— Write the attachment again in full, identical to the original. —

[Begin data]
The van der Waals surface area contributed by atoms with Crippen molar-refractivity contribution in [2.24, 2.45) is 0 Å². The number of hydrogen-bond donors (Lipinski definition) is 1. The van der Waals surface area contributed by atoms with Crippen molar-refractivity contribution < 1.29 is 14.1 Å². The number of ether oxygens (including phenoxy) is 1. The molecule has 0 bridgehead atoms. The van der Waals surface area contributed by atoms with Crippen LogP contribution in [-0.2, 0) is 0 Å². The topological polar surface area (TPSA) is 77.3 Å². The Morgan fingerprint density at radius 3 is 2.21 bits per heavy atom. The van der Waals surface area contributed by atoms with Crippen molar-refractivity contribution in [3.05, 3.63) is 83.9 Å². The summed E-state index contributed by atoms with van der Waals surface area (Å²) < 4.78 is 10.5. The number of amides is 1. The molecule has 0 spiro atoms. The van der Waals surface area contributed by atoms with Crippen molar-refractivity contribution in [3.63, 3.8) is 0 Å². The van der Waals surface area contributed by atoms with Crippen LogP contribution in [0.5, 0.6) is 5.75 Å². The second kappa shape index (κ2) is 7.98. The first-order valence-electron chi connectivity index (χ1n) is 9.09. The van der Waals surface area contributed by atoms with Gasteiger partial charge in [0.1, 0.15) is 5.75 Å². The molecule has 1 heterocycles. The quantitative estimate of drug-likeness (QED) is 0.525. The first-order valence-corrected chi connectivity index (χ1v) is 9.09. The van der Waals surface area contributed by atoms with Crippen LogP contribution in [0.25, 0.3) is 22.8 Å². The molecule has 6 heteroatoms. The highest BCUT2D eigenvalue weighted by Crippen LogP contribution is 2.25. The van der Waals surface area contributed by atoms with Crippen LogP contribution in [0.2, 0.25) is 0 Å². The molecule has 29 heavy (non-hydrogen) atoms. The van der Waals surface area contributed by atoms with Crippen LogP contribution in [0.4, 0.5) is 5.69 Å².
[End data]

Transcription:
The van der Waals surface area contributed by atoms with Crippen molar-refractivity contribution in [2.24, 2.45) is 0 Å². The number of hydrogen-bond donors (Lipinski definition) is 1. The van der Waals surface area contributed by atoms with Crippen molar-refractivity contribution < 1.29 is 14.1 Å². The number of ether oxygens (including phenoxy) is 1. The molecule has 0 bridgehead atoms. The van der Waals surface area contributed by atoms with Crippen LogP contribution in [-0.2, 0) is 0 Å². The topological polar surface area (TPSA) is 77.3 Å². The Morgan fingerprint density at radius 3 is 2.21 bits per heavy atom. The van der Waals surface area contributed by atoms with Crippen molar-refractivity contribution in [3.05, 3.63) is 83.9 Å². The summed E-state index contributed by atoms with van der Waals surface area (Å²) < 4.78 is 10.5. The number of amides is 1. The molecule has 0 spiro atoms. The van der Waals surface area contributed by atoms with Crippen molar-refractivity contribution in [3.63, 3.8) is 0 Å². The van der Waals surface area contributed by atoms with Crippen LogP contribution in [0.5, 0.6) is 5.75 Å². The second kappa shape index (κ2) is 7.98. The first-order valence-electron chi connectivity index (χ1n) is 9.09. The van der Waals surface area contributed by atoms with Gasteiger partial charge in [0.1, 0.15) is 5.75 Å². The molecule has 1 heterocycles. The quantitative estimate of drug-likeness (QED) is 0.525. The first-order valence-corrected chi connectivity index (χ1v) is 9.09. The van der Waals surface area contributed by atoms with Crippen LogP contribution in [0.25, 0.3) is 22.8 Å². The molecule has 6 heteroatoms. The highest BCUT2D eigenvalue weighted by Crippen LogP contribution is 2.25. The van der Waals surface area contributed by atoms with Crippen LogP contribution in [0.2, 0.25) is 0 Å². The molecule has 29 heavy (non-hydrogen) atoms. The van der Waals surface area contributed by atoms with Crippen LogP contribution in [0.4, 0.5) is 5.69 Å².